By Michael De Dora
There are many different conceptions of the term "life after death." Adherents generally agree there is a permanent life force, like the soul, that survives bodily death; and that there exists another realm of being beyond what we see on Earth. Western religions tend to endorse a Heaven (eternal bliss) and a Hell (unending suffering). Reasons for such beliefs include: "it keeps people moral"; "it is reassuring to know that regardless what happens on Earth, good people will be rewarded, and bad people will be punished"; "it is comforting to know I will be reunited with my loved ones."
But our desires, no matter how strong, are not good reasons for our beliefs. We should not believe something merely because it sounds advantageous. Our beliefs should be supported by good scientific evidence or philosophical rationale. For example, I love my family and friends, and sharing eternity in paradise with them sounds quite nice (though I think eternity with any company would eventually get boring). But I see little to no scientific or philosophical basis to believe this will happen (I find Eastern ideas about the afterlife equally unsupportable). To be sure, I do not know that I am correct. But I am reasonably comfortable with my position.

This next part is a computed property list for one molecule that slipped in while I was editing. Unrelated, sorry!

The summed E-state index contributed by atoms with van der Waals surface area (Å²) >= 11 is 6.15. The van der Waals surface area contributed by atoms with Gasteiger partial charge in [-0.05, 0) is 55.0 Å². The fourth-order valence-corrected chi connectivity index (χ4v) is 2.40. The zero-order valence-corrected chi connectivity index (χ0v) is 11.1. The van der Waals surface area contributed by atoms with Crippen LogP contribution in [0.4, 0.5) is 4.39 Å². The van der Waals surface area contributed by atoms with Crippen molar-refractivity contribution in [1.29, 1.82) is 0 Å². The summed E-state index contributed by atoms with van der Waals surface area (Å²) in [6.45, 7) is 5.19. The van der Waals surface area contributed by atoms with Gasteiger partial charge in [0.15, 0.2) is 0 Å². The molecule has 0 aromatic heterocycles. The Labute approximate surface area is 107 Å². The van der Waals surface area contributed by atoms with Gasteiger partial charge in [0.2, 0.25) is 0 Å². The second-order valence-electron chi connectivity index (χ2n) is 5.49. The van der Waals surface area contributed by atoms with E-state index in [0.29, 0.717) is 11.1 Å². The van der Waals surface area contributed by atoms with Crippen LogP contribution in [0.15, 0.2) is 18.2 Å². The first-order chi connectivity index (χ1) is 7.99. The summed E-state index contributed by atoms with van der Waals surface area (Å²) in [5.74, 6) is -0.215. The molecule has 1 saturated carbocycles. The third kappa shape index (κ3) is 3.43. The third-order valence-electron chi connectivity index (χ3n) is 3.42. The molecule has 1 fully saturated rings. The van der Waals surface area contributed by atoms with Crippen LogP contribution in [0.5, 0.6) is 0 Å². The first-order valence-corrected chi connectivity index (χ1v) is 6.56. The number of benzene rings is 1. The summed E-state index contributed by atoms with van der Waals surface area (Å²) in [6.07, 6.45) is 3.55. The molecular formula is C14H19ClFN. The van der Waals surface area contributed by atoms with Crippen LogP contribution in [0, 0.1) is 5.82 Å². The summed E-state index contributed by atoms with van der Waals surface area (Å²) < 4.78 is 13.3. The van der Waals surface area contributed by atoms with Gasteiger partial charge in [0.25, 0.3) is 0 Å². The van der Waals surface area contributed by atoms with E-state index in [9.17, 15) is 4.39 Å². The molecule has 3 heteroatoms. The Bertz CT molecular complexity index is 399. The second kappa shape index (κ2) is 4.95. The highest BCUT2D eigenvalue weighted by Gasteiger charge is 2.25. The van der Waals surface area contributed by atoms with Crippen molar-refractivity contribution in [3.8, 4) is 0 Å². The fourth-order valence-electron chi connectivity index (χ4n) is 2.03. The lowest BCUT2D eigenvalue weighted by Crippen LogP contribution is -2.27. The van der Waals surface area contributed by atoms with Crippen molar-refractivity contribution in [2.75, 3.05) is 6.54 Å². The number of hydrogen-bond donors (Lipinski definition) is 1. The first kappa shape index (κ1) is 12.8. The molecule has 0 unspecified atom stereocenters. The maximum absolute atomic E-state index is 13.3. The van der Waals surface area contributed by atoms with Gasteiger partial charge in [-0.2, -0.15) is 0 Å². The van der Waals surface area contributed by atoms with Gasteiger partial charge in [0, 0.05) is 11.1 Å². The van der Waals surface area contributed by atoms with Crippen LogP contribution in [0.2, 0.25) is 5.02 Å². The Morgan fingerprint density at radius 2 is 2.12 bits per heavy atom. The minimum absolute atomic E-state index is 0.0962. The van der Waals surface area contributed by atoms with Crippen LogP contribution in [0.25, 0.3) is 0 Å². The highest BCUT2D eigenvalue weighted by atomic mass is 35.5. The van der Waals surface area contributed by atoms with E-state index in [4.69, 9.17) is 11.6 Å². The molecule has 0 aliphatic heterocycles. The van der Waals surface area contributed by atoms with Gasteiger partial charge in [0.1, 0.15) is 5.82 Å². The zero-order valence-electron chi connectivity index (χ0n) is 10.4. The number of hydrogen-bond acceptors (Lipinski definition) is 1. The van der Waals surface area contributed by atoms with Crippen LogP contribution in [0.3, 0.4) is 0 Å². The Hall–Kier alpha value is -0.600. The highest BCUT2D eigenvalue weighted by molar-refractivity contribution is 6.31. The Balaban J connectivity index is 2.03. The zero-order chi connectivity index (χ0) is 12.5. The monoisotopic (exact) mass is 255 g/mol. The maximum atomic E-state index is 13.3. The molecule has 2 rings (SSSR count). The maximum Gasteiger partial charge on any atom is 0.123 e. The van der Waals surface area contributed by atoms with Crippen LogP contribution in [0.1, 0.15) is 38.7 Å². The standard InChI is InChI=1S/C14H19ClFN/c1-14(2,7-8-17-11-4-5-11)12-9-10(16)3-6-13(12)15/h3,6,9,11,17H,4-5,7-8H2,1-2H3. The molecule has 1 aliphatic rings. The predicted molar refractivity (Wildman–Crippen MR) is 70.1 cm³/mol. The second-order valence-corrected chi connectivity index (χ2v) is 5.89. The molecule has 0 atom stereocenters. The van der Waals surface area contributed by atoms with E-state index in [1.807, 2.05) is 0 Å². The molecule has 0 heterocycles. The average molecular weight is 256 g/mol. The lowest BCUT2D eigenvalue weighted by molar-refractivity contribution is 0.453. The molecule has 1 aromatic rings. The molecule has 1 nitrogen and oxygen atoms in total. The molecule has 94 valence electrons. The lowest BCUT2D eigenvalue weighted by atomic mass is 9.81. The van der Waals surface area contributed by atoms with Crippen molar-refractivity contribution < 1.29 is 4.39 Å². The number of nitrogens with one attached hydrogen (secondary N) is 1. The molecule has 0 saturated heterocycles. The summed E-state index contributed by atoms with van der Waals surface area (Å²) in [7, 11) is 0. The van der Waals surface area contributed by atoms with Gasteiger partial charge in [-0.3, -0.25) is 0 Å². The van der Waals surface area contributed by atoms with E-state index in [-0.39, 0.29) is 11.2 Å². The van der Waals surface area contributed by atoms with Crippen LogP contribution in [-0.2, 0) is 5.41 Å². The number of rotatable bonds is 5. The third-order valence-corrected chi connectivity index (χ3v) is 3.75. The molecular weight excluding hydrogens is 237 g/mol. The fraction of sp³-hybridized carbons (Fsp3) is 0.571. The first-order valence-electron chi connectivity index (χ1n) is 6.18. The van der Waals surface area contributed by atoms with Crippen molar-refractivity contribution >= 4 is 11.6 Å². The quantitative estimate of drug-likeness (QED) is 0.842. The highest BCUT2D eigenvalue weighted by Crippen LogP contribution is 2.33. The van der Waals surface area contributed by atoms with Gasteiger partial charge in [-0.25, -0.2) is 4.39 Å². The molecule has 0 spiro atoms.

What are the implications of my belief that life truly ends with death? I plan to maximize, enjoy, and treasure the time I have on Earth, and when I reach the end, I will have two comforts. First, I will fear nothing, as I believe there is nothing to fear. And second, while I will miss my loved ones and this wonderful existence, I will feel sufficiently happy with the life that I have lived. That is the best I believe I can hope for.
Read more from: What Really Happens When We Die?
Michael De Dora is executive director at the think tank Center for Inquiry in New York City.